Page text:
Summer Camp for KidsThe benefits of sending your child to camp
Every summer, millions of children attend summer camps throughout the United States. If your child has never been to camp, you may be wondering how to begin the process of deciding if your child is ready for camp. We have put together some of the questions and answers that may be helpful as you embark on the journey of choosing the summer camp experience that is best for your child.
Why is camp so important?
Although each camp is different, when talking with campers, parents, and camp staff, there are common themes that continually come up when talking about the benefits of summer camp. Summer camp is a special type of community where kids come together to have fun. Within the camp setting, children develop a sense of independence as they try new adventures away from home. Summer camps are known for providing a safe environment where children gain self-confidence as they learn new skills. Camp is also a place where children develop a variety of social skills (e.g., communication, conflict resolution ability). For more information about the benefits of camp for kids, check out the results of a landmark research study on the positive outcomes experienced by kids at summer camps across the United States.
What types of camps are available?
There are many different types of camps (e.g., single sex, co-ed, residential, day, all-around, specialty) that have distinct missions. Understanding your goals for the camp experience will help you narrow down the type of camp that is best for your child.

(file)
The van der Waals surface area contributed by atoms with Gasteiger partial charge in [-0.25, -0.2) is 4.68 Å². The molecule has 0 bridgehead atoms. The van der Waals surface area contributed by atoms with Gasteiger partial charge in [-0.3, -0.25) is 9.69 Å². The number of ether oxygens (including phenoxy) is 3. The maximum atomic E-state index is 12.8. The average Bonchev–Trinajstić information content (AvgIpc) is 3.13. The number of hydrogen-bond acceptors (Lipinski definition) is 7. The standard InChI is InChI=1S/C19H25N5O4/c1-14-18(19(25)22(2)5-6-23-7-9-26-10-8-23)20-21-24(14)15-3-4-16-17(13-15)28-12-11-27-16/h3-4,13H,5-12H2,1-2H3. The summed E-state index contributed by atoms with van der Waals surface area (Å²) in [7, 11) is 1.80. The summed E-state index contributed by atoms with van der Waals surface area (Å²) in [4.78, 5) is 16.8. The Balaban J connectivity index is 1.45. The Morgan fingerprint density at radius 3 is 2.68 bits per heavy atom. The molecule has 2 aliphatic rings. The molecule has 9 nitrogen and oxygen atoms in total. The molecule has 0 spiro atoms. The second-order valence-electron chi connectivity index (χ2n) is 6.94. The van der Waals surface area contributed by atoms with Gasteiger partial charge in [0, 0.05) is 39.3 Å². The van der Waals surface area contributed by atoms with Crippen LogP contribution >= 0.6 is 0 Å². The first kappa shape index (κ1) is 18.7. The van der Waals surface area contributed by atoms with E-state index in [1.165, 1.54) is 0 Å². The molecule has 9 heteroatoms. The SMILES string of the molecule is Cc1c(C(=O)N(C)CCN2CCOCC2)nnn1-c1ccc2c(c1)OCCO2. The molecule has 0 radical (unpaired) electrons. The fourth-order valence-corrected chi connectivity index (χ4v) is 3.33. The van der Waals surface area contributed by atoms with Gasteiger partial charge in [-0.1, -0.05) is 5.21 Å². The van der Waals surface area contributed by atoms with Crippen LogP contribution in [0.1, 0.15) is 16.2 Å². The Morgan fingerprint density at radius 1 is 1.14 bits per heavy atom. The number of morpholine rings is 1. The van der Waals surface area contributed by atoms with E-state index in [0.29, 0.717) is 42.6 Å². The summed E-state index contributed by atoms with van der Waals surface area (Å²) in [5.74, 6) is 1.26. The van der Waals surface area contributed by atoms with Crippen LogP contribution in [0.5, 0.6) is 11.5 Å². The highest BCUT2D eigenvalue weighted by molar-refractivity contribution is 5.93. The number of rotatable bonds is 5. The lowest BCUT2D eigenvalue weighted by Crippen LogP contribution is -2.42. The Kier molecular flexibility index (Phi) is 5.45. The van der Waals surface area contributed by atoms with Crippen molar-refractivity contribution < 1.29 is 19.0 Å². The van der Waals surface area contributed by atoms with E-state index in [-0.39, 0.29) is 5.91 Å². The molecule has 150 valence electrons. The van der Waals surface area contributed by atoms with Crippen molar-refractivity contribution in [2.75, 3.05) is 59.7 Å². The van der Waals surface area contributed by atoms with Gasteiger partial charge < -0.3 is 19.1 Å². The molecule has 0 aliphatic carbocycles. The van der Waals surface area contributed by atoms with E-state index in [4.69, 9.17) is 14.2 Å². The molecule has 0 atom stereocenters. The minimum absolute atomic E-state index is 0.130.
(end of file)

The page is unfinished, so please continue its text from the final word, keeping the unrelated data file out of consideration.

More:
How do I know when my child is ready for camp?
There is no specific age that is ideal for starting camp. Making the decision about whether or not your child is ready for camp depends on the type of camp you are considering. In addition, your child’s unique development should be a strong indicator of when your child is ready to go to camp. It is a good idea to contact the camp directors at camps you are considering to get their perspectives on the types of milestones that your child should achieve before she attends a particular camp.
My little girl is very shy, will she make friends at camp?
All different types of children thrive in a camp setting. If your child is shy, camp may help her develop skills so she is more comfortable in her social environment. Camp directors should be sensitive to your child’s unique personality. As you are deciding on a particular camp for your daughter, be sure to ask the camp director what steps he or she would recommend to help your daughter transition into the camp environment.
What if my child has food allergies?
Many children have food allergies or other medical conditions. These issues should not prevent your child from experiencing summer camp. It is important to note that camps vary considerably in their ability to deal with different types of medial issues. Be sure to consult the camp directors or camp medical staff about your child’s particular medical needs before you decide on a summer camp.
What if my child gets homesick?
If your child attends sleepaway camp, it is normal that she experiences some homesickness. It is important to talk with camp directors about the approach they take for dealing with homesickness at camp. For example, at Point O’Pines we think it is important to talk with campers about strategies to deal with homesickness before they come to camp. We have found that this approach helps campers to better recognize their feelings and work through their homesickness with the support of caring staff members. We have also found that parents appreciate it when we provide suggestions for how they can support their children as they work through feelings of homesickness.